The company said commercial markets were slowing in its ADT security business, the stronger U.S. dollar would hurt its flow control division, and tighter government budgets would affect spending on its safety products.
While Tyco said results were hard to predict, it forecast earnings of $2.20 to $2.50 per share from continuing operations for the year, which began on Sept. 27. Analysts, who had recently cut their profit outlooks, were expecting $3.02, according to Reuters Estimates.
Sales from existing businesses will be flat to down 4 percent for the year, Tyco said.
The company added that restructuring benefits, a lower tax rate and fewer shares outstanding would support 2009 earnings as its operating units focus on controlling costs and maintaining pricing. It said that it would continue to look for acquisitions, but would be more cautious about share buybacks until credit markets stabilize.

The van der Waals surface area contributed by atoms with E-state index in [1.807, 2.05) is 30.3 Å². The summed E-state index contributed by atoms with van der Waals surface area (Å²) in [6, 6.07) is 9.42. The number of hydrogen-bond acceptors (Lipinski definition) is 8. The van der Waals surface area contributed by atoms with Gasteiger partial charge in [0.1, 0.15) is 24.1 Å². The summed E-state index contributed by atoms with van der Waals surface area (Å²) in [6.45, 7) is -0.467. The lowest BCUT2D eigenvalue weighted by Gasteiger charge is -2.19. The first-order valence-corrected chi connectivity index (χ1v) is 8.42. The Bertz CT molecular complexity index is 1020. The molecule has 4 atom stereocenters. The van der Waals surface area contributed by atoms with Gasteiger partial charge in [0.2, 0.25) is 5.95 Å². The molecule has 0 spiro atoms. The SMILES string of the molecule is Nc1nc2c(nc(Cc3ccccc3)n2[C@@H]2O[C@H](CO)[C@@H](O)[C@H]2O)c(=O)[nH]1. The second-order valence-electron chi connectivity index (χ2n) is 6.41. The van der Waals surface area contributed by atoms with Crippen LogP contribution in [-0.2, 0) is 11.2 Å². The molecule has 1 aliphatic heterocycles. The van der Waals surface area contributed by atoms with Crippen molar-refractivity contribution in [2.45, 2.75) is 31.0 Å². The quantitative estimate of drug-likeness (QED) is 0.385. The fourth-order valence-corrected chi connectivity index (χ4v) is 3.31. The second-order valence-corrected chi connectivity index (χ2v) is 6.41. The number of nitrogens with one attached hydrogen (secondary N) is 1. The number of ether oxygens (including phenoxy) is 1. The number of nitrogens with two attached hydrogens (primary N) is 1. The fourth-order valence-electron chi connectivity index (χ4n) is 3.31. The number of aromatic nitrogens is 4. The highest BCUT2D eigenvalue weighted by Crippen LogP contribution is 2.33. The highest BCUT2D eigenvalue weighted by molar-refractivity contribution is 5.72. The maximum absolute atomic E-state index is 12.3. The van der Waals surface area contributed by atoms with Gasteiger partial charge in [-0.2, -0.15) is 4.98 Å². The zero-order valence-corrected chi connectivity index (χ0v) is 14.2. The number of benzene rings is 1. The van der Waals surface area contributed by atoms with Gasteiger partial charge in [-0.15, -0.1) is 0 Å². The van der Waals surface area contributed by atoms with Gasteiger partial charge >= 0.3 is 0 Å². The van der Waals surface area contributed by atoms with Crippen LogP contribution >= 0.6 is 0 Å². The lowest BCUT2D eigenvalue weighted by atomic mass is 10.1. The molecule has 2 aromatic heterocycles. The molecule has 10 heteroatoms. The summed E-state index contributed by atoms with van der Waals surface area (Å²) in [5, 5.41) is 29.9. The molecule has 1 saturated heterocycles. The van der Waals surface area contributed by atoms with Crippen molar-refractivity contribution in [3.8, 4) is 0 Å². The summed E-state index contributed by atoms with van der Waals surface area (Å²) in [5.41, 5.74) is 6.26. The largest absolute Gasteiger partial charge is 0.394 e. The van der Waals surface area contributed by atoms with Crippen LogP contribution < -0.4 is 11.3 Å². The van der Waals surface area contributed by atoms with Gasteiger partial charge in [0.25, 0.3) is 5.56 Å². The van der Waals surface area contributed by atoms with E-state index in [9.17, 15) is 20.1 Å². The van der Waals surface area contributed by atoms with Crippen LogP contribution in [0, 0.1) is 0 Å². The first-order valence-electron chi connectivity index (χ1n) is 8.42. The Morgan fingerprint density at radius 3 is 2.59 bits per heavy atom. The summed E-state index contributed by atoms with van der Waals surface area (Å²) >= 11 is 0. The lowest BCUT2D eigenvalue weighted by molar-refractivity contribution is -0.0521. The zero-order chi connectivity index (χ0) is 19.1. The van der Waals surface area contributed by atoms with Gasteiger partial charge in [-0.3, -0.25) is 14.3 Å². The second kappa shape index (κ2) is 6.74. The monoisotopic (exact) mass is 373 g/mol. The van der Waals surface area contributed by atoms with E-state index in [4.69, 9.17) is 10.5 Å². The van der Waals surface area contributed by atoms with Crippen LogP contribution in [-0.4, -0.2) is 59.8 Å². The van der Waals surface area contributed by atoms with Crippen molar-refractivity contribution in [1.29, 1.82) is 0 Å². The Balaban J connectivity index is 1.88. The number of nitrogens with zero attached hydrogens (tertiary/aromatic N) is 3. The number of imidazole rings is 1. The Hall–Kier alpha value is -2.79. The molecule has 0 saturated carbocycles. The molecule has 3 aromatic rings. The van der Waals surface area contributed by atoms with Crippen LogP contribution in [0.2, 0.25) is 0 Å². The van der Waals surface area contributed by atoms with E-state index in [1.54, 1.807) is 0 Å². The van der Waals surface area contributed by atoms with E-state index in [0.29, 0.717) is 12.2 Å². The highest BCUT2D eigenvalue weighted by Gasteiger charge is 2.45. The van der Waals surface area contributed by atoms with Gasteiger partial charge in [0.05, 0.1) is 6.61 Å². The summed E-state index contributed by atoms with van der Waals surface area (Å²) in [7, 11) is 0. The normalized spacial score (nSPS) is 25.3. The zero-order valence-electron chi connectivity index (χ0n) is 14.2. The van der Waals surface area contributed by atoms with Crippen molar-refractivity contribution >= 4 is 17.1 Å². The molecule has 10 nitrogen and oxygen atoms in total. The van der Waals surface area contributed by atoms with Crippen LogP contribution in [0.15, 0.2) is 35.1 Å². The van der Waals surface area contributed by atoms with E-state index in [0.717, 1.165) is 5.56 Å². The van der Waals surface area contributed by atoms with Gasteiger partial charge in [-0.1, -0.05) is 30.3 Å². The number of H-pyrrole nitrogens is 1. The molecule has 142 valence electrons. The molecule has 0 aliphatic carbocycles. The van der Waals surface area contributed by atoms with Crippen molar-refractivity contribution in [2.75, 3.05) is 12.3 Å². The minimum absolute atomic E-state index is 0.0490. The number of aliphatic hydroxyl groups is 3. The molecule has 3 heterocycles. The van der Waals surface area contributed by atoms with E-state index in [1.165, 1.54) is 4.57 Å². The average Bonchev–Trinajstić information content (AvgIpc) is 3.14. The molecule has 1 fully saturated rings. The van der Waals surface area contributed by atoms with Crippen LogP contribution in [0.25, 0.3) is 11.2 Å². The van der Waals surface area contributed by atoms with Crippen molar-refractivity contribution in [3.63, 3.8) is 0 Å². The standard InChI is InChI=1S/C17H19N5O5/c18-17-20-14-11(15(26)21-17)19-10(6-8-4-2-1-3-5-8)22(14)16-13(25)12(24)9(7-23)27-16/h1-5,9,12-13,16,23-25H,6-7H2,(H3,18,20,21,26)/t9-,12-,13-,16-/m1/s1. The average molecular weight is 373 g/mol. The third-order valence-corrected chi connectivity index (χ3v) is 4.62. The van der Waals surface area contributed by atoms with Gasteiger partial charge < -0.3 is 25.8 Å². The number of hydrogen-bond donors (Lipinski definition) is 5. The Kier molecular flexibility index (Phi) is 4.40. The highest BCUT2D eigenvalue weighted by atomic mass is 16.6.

Earnings Top Forecasts
Earlier, the company reported net earnings more than doubled to $434 million, or 91 cents per share, in the fourth quarter ended Sept. 26 from $181 million, or 36 cents per share, a year earlier.
Earnings from continuing operations, excluding restructuring costs and other special items, were 81 cents per share. On that basis, analysts expected 73 cents.
Revenue rose 7 percent to $5.28 billion, compared with Wall Street forecasts of $5.31 billion.
Tyco's flow control segment reported a 24 percent jump in quarterly profit, led by demand for valves and thermal controls. Profit almost doubled in the electrical and metal, or E&M, business, whose products include tubes, pipes and wiring components, amid strong pricing.
"The key driver of higher operating income was a stellar performance from E&M," Deutsche Bank analyst Nigel Coe said.
Profit was down at ADT, Tyco's biggest business, in part because of weak demand from retailers in the United States and Europe.
The company's shares were down $3.28, or 12.9 percent, at $22.06 in early New York Stock Exchange trading.